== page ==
Page Updated:- Sunday, 07 March, 2021.


Earliest 2004

(Name from)

Ryan's Bar

Latest Fen 2009

(Name to)

10-112 London Road



I am not sure how long this Irish themed pub was open, but either side of it it was called the "Flying Dutchman."


From the 29 Apri, 2009.

Pub-goers reassured that bar will re-open

SOUTHBOROUGH'S Irish pub Ryan's is set to re-open under a new landlord.

The London Road bar shut its doors in February. Graham Rumsey, who has run the pub for around five years, said he could no longer afford to keep it open.

Ryan's owner Enterprise Inns told the Kent and Sussex Courier it was planning to refurbish the pub.

A spokeswoman said: "Ryan's Bar is temporarily closed but our intention is to open it to the local community as soon as possible."

As the Kent and Sussex Courier spoke to Mr Rumsey on Tuesday, he was handing back the keys.

"The smoking ban hurt us in 2007. That started the decline in pubs, then came cheap prices in supermarkets. I could purchase beer cheaper in a supermarket than I could from suppliers."

Customers used to flock to Ryan's to watch live football matches on big screens, but the landlord was forced to stop broadcasting satellite television after subscription prices rocketed.

He added: "But the main thing is the overheads. They are prohibitive and something needs to be done about it.

"I have no choice but to send the keys back. It's a dying trade."

Southborough has seen many of its pubs shut down over the years, with the decline of the "Beehive," the "Crown," the "Bell," "Bat and Ball" and the "Flying Dutchman."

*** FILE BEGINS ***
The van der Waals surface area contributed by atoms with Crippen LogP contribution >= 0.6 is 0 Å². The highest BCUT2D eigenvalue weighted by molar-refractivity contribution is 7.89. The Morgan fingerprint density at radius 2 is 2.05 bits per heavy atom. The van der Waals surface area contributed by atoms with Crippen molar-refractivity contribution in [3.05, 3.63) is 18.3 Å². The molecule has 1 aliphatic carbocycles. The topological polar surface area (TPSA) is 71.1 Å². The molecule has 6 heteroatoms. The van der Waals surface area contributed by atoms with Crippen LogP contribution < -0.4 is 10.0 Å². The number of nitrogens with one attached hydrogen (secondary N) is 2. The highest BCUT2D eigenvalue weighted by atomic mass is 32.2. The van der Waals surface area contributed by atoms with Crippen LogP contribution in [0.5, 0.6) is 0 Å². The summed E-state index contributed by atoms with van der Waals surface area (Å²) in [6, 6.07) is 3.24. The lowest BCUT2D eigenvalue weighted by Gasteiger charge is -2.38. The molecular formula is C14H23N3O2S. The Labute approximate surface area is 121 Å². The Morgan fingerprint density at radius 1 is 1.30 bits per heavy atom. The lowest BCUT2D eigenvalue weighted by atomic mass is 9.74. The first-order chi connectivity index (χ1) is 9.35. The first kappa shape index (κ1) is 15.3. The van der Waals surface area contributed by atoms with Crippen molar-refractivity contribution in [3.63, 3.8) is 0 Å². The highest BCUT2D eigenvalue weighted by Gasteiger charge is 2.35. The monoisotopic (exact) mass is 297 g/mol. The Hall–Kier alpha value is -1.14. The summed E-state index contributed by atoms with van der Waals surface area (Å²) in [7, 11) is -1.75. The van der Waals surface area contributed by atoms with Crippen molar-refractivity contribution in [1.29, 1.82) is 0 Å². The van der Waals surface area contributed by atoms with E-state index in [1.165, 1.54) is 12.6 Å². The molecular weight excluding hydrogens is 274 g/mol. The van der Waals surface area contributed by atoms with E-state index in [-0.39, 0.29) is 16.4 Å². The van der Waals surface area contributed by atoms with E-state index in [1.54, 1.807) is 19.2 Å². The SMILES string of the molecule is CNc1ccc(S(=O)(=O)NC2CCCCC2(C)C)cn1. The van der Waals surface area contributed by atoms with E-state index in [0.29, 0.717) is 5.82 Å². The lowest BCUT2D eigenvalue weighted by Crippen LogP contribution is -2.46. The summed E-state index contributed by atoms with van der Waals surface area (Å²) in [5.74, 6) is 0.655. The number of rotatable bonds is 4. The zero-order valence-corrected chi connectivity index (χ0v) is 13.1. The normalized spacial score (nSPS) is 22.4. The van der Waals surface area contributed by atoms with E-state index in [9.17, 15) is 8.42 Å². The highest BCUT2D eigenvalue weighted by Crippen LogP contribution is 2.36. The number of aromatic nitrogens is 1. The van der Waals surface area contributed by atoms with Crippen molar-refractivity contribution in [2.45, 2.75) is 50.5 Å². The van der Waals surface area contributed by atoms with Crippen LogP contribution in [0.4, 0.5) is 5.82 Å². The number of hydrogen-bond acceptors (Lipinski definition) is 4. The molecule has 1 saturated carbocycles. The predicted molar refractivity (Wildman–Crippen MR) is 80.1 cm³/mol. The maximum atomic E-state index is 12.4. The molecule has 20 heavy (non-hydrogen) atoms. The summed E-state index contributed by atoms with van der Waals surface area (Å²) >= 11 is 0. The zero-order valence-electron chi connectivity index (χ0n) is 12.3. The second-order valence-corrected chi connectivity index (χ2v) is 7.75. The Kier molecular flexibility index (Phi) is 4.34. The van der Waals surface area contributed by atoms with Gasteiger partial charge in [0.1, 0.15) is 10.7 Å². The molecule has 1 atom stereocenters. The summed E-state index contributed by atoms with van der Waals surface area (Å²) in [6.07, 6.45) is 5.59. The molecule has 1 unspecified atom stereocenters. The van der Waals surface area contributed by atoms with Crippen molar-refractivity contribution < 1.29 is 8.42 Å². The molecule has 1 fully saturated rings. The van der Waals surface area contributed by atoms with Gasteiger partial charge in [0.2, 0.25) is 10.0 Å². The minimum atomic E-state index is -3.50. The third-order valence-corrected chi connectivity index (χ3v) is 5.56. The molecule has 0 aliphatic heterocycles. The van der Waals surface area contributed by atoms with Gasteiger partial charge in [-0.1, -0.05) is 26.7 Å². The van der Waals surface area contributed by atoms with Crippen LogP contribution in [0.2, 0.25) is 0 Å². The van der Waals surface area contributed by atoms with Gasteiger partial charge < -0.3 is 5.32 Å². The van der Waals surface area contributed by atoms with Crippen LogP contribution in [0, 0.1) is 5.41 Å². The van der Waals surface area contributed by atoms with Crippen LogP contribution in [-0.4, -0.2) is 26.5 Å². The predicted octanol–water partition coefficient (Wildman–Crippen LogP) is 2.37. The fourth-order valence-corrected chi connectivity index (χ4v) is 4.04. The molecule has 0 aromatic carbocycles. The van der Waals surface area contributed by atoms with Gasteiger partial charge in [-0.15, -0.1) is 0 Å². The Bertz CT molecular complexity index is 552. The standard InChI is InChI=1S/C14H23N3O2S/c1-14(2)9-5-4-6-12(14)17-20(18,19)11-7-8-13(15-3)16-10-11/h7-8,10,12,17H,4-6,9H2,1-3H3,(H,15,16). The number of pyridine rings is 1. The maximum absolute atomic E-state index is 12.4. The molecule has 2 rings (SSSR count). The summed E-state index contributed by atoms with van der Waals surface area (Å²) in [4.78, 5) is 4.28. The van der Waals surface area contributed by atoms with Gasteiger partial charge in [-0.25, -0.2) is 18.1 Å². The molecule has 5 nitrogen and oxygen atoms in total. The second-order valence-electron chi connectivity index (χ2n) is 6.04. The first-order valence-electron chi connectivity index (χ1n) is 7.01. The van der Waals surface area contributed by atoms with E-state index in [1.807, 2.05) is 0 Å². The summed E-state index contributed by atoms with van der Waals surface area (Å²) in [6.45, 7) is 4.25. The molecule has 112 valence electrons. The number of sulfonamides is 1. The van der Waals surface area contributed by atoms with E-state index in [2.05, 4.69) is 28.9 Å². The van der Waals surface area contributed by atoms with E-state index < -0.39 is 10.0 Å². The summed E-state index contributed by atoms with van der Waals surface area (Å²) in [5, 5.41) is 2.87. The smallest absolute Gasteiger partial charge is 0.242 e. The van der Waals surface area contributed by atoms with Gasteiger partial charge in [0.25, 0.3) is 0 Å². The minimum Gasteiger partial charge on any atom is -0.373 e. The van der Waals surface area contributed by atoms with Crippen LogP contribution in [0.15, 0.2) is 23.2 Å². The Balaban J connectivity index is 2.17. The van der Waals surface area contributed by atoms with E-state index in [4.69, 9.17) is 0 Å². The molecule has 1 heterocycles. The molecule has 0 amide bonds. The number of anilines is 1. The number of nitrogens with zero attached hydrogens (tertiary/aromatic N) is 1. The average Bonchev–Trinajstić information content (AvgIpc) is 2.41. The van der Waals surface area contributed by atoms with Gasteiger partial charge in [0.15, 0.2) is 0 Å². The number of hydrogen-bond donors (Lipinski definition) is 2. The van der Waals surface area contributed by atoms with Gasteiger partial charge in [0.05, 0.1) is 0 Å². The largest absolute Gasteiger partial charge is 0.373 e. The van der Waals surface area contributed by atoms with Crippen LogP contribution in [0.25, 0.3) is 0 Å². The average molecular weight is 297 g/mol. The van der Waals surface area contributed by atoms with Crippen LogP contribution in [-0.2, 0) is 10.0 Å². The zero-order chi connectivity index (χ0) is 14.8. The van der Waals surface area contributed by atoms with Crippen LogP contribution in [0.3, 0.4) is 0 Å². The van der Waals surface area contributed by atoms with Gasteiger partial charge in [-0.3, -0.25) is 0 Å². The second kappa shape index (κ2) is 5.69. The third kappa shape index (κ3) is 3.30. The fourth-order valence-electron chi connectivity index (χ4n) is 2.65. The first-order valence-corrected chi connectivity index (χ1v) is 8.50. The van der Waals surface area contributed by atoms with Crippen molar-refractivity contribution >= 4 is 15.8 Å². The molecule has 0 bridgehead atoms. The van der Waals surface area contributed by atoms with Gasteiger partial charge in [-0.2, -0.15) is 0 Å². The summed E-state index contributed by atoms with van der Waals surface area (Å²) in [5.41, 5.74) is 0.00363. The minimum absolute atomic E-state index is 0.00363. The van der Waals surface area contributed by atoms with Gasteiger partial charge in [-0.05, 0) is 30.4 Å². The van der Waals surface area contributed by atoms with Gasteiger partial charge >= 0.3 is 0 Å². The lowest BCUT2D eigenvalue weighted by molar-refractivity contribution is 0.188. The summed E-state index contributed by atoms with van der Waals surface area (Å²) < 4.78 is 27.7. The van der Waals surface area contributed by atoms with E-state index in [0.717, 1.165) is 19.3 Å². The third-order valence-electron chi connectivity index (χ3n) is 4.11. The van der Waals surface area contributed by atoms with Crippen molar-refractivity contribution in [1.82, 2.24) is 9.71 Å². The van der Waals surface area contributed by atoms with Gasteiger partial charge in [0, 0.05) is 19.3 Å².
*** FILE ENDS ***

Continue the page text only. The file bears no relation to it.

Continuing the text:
The "Royal Oak" in Speldhurst Road is on the market to be sold on an existing use basis by owner Shepherd Neame, although the bar is still trading.

Now Mr Rumsey says he is resurrecting the old "Bat and Ball" within the Silk Thai restaurant on London Road.

He says the local picture reflects national fears over the death of the British pub and a further hike in alcohol duty – two per cent – in last week's budget could be another nail in the coffin of the industry.


From the 07 September, 2009.

Pair to revive English pub.

New leasees of Ryan's pub, Malcolm and Tracy Stanway, are returning the pub to it's former glory as the Flying Dutchman.

AN eyesore pub site in Southborough is set to make a welcome return to its roots.

After Ryan's Bar closed in February, broken lights hung off the wall and windows were boarded up with metal to deter vandals.

But the new owners are promising a 90,000 revamp will transform the London Road bar back to its former glory as a traditional English pub – and restore its former name, the "Flying Dutchman," in the process.

In the midst of what seems like the decline of the Great British pub, new owners Malcolm and Tracy Stanway, from Pembury, are more than determined to make it work.

"We're turning it into a community pub again, with good pub food, real ales and real fires," said Mr Stanway.

"It sounds quite idyllic but that was what pubs used to be about and it's dear to my heart to see local pubs growing."

The pair also took over the "Weavers" pub in January. "Weavers" is still an ongoing project but things are pretty good," said Malcolm.

"Business tailed off initially but it's crept back up.

"A lot of the customers in the "Weavers" are very excited about the "Flying Dutchman" re-opening. Apparently, the locals still call it FDs."

Mr and Mrs Stanway also run a pub in Barming, and are in the process of opening a fourth in Tunbridge Wells but remained tight-lipped about the location.

"There is a nice community feel around here, so it's no good doing a flash in the pan in this type of business; this is for the long term," said Malcolm, who has been in the pub trade for about 24 years, having started out as a publican in Westerham.

"We want to build slowly on what we have got."

A step inside the empty pub reveals it still has a long way to go, but walls have been knocked down and light floods into the spacious building.

The stage for live music and widescreen televisions brought in for sport will stay, but floors have to be sanded, carpet laid, a new sign hung and the exterior repainted to the Stanways' colours of black and gold.

"We have yet to find out what local people want," said Tracy.

"After all it's our business but it's their pub."



RUMSEY Graham 2004-Feb/2009


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